This year, however, is going to be different.

The coronavirus has the potential to upend big format stores, some of which have fallen into a debt crisis with no revenue due to the lockdown. Since earlier this month, Indian media began to report that cash-strapped Kishore Biyani, founding owner of BSE-listed retail major Future Group, is mulling selling a significant stake in group company Future Retail to Amazon as a way to slash debt.

In the meantime, the government of Prime Minister Narendra Modi has recently put strict new e-commerce rules in place, in part bowing to political pressure from kirana store owners. The rules bar e-commerce players from selling deeply discounted private labels that undercut the pricing power of the kirana retailers.

A municipal worker in protective gear sprays disinfectant at a market in Kolkata during the lockdown.    © Reuters

The government unveiled an economic package Tuesday worth 20 trillion rupees ($265 billion), pledging support to small businesses, laborers, farmers and middle-income earners. This could give kirana stores a further boost.

The Confederation of All India Traders, an industry group representing 70 million small traders including kirana stores welcomed the announcement. "Strengthening of supply chain with upgraded technology will be the silver lining of the economic package," CAIT Secretary General Praveen Khandelwal said in a statement.

As things look up for kirana stores, a race is on big players to join hands with the traditional shops by modernizing them. Companies are pouring in technology as well as money to upgrade everything from temperature-controlled logistics and storage to digital payment options. One of the major players actively working with kirana stores is Google.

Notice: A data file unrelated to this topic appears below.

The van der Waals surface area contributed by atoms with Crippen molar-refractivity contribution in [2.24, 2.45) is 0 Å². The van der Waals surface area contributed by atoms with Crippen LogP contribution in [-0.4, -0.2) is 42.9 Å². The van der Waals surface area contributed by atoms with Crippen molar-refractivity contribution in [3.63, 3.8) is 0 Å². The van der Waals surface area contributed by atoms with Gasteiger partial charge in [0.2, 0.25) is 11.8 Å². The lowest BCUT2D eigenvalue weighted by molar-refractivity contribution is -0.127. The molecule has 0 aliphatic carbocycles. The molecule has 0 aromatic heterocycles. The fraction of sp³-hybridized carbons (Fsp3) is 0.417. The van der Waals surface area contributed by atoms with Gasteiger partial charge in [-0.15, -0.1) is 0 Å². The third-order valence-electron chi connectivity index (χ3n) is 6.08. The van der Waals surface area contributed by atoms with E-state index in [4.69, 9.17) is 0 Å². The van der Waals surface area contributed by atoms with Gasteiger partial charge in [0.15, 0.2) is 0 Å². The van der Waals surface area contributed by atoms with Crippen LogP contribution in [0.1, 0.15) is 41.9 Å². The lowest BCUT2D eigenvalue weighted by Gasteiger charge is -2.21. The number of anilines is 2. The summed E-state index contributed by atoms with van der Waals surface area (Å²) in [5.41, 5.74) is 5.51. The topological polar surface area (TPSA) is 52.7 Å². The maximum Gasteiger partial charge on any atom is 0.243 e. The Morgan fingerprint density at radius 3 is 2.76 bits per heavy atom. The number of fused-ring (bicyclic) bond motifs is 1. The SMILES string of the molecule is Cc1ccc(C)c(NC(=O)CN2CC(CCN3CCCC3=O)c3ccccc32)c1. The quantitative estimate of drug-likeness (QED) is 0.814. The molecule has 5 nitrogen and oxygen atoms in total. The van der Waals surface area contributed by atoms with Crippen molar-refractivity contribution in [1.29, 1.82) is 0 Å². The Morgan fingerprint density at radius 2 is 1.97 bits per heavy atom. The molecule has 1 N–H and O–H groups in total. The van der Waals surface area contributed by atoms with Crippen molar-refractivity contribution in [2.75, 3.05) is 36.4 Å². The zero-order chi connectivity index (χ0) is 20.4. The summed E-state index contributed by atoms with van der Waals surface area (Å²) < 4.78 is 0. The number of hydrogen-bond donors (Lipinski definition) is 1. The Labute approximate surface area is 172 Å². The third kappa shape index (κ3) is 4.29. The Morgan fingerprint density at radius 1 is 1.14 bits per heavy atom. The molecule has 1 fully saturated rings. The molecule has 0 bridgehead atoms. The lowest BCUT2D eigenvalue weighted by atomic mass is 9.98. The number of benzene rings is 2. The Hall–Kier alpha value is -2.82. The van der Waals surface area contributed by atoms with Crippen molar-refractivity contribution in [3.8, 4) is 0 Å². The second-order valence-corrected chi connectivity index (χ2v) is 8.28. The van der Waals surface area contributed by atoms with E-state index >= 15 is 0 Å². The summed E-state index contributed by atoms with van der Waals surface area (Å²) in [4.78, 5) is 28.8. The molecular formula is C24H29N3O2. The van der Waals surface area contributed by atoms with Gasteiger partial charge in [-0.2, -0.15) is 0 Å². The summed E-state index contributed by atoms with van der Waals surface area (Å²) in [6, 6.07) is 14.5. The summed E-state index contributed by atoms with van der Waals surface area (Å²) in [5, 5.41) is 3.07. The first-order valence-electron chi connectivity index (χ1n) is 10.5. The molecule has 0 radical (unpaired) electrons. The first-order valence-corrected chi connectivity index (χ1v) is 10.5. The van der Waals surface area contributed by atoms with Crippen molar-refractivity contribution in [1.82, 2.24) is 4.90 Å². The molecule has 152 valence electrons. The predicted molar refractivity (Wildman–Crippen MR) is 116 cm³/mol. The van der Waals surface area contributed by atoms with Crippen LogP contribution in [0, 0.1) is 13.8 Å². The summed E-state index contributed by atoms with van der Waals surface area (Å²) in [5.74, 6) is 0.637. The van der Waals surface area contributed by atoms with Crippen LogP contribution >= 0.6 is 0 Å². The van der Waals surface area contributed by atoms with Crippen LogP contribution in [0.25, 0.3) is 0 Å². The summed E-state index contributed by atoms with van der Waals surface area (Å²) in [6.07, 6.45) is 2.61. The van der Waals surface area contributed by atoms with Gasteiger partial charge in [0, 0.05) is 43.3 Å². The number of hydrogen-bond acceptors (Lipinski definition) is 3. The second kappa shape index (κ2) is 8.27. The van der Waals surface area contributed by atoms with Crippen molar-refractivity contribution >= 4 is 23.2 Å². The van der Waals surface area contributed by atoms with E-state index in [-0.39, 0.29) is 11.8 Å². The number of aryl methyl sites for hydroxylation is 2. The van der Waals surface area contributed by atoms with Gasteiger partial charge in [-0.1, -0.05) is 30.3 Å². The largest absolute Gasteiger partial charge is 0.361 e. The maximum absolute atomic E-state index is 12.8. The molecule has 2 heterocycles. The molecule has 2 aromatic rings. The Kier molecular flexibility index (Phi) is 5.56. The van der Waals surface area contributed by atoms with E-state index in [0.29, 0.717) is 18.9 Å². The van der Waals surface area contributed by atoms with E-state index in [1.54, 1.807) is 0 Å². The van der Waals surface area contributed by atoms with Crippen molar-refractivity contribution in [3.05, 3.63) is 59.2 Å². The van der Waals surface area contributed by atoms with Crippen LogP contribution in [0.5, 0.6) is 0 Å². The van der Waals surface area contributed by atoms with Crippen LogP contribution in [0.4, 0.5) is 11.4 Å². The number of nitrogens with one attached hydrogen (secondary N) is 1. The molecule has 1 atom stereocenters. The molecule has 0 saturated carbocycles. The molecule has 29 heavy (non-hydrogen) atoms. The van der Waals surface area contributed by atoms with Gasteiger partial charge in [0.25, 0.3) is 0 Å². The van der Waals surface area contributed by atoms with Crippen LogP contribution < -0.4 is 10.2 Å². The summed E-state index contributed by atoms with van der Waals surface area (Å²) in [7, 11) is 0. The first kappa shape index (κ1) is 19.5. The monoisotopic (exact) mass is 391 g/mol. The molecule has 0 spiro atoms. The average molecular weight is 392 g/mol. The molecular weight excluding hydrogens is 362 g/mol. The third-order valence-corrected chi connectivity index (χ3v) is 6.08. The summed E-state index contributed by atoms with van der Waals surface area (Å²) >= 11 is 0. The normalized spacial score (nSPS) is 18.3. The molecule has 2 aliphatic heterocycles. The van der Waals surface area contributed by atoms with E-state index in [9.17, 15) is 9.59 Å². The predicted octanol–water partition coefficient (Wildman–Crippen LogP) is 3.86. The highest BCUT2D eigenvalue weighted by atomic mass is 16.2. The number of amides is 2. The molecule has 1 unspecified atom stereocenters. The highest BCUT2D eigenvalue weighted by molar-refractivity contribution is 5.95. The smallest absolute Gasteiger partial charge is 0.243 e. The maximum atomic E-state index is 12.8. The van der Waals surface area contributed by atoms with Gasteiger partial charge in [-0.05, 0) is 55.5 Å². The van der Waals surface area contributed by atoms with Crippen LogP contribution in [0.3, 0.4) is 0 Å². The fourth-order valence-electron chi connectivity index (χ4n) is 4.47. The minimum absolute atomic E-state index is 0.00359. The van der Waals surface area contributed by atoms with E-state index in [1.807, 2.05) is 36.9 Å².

"We are growing the Indian digital footprint," a spokesperson for the U.S. tech giant told Nikkei. "On the merchant side, we have millions of merchants who use Google Pay for business to make and accept payments," the representative added. "The experience on the merchant product has been evolved to ensure that there is negligible friction in adoption and we provide an experience which is suited to the practical reality."

Google offers a video call, for example, where merchants can be verified. It also provides a feature that supports multiple phone numbers linked to a single merchant account to ensure that different family members manning the establishment at various hours of the day can take over from one another smoothly.

As electricity penetration increases across India and the mobile phone becomes central to payments -- temperature control in the supply chain and digital account settling at the point of purchase are the two key growth points.

Kirana stores look set to make steady money, at least over the near term, according to Apoorva Nema, lead analyst, APAC at Global Data. Nema reckons that disruption in buying patterns among Indian consumers during the lockdown will bring higher growth to the traditional stores at the expense of modern retailers such as hypermarkets.

"An emotional trust bond is expected to be formed between kirana stores and consumers during difficult times of lockdown," he said. "That will make these stores a preferred option for grocery purchases even after COVID-19."